Korean Endgame



North Korea
North Korea Through the Looking Glass

by Kongdan Oh, Ralph C. Hassig (Sept. 2000)

An interesting, relatively easy-to-read look at North Korea, it's economy and government. Includes background on Kim Jong Il and Kim Il Sung, a look at the military-state relationship and the prospects and methods for inducing change from the outside.




Avoiding the Apocalypse:
The Future of the Two Koreas
North Korea - Avoiding

by Marcus Noland (June 2000)

An extremely academic, strongly researched look at North (and South) Korea from an economic perspective. Pays special attention to unification and the methods and costs involved. Not an easy read but certainly a worthwhile one.



North Korea - End
The End of North Korea

by Nicholas Eberstadt (Oct. 1999)

A very interesting examination of the current approach to dealing with North Korea, mainly from an economic perspective. Details how the regime's faults are mainly of its own making, rather than the result of outside embargoes or poor weather.




The Aquariums of Pyongyang:
Ten Years in the North Korean Gulag

by Kang Chol-Hwan, Pierre Rigoulot, Yair Reiner (Translator)
(Sept. 2002)

The author, Kang Chol-Hwan, tells the awful story of his life growing up in a North Korean prison camp. How his family was ripped away from its upper-class Pyongyang home, forcing him to come of age in the inhumanity of a North Korean gulag. A quick, compelling read.

This is the North Korean defector/author given a private audience with Bush at the White House in summer 2005.




Kim Il-sung's North Korea
Kim Il-song's North Korea

by Helen-Louise Hunter, Stephen J. Solarz (April 1999)

A general, easy-to-read look at North Korea. North Korean life is broken down into chapters on family life, romance, "hoodlums," marriage, overwork, housing, etc. Of course the life and beliefs of Kim Il-sung are also outlined and examined.

This book was originally a report prepared by the CIA in the mid-80s that has since been updated and put into book form.




The Eyes of the Tailless Animals

by Lee, Soon-Ok (Oct. 1999)

I regret that I haven't yet read this book but it has been recommended by numerous readers and friends. Describes the treatment and conditions of prisoners in the North Korean gulag.




North Korea Another Country
North Korea Another Country

by Bruce Cumings (2004)

Hands down the worst book on 'North Korea' I have ever read. The second half actually talks about the North. Unfortunately the first half mainly contains random writings about the author's personal views on U.S. politics - you're far more likely to read about Newt Gingrich than anyone North Korean. Incoherent, disjointed attempt by the well-known author to cash in on the current wave of interest in North Korea-related books. Don't waste your money!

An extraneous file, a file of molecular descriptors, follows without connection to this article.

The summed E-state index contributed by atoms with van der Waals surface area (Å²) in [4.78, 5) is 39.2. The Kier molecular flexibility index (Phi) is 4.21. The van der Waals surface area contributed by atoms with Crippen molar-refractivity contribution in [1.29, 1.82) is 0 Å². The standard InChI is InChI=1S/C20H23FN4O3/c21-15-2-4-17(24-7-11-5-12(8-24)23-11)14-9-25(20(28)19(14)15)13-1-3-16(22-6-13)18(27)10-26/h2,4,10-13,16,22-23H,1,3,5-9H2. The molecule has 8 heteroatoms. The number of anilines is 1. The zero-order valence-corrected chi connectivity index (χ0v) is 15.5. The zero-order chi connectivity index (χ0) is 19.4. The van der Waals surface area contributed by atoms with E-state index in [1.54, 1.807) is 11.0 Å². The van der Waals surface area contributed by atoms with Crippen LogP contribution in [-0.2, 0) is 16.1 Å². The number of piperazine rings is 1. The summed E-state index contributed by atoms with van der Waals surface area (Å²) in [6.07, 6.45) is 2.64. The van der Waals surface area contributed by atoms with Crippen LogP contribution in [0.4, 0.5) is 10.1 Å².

Crisis on the Korean Peninsula
Crisis on Korean Peninsula

by Michael E. O'Hanlon, Mike M. Mochizuki (2003)

Provides an excellent summation and background of the current crisis, plus clearly delineates a path to deescalating the crisis. If you're looking for a great overview of the current situation and what the policy alternatives are for dealing with the North then this book is a great place to start.




Under the Loving Care of the Fatherly Leader

by Bradley K. Martin (2004)

At over 700 pages, plus nearly 150 pages of notes, this is one of the most detailed English-language books on North Korea I have ever read. The author's journalism background makes for a more enjoyable, less-academic read than most others on this page, plus the controversial use of defector testimony/interviews brings the subject to life. Strange name aside, an excellent, thoroughly readable look at North Korea.

(Traditionally, defector testimony has been thought unreliable due to the suspected influence of South Korean intelligence on refugees during their initial debriefing period in the South. However the much larger numbers of defectors over the past few years, with their similar stories, have led many, including Martin, to re-evaluate this preconception.)




Rogue Regime

by Jasper Becker (2005)

While not quite as bad as the Cumings book (North Korea Another Country), with its odd fixation on the U.S., Rogue Regime is close. Becker's book starts with a ridiculous war scenario, then continues with writing so full of errors of fact and editing that any remaining credibility is soon lost.

Becker has a right-wing outlook that may appeal to some, but, without much more editing and adding some evidence of actual knowledge of Korea, Koreans and Korean, I can't see this book as being very useful. Go with the Martin book, (much better than the odd name would indicate), the Harrison book, and/or the Kang book for the best in this section.




Living with the Enemy: Inside North Korea

by Richard Saccone (Sept. 2006)

Recommended by a reader and one I am now enjoying myself. The author lived in North Korea (how many Americans can claim that?) for a year as a representative of KEDO, the Korean Peninsula Energy Development Organization. This was the international group, now basically history, that was tasked with building nuclear power plants in North Korea in exchange for them agreeing not to develop nuclear weapons and technology ...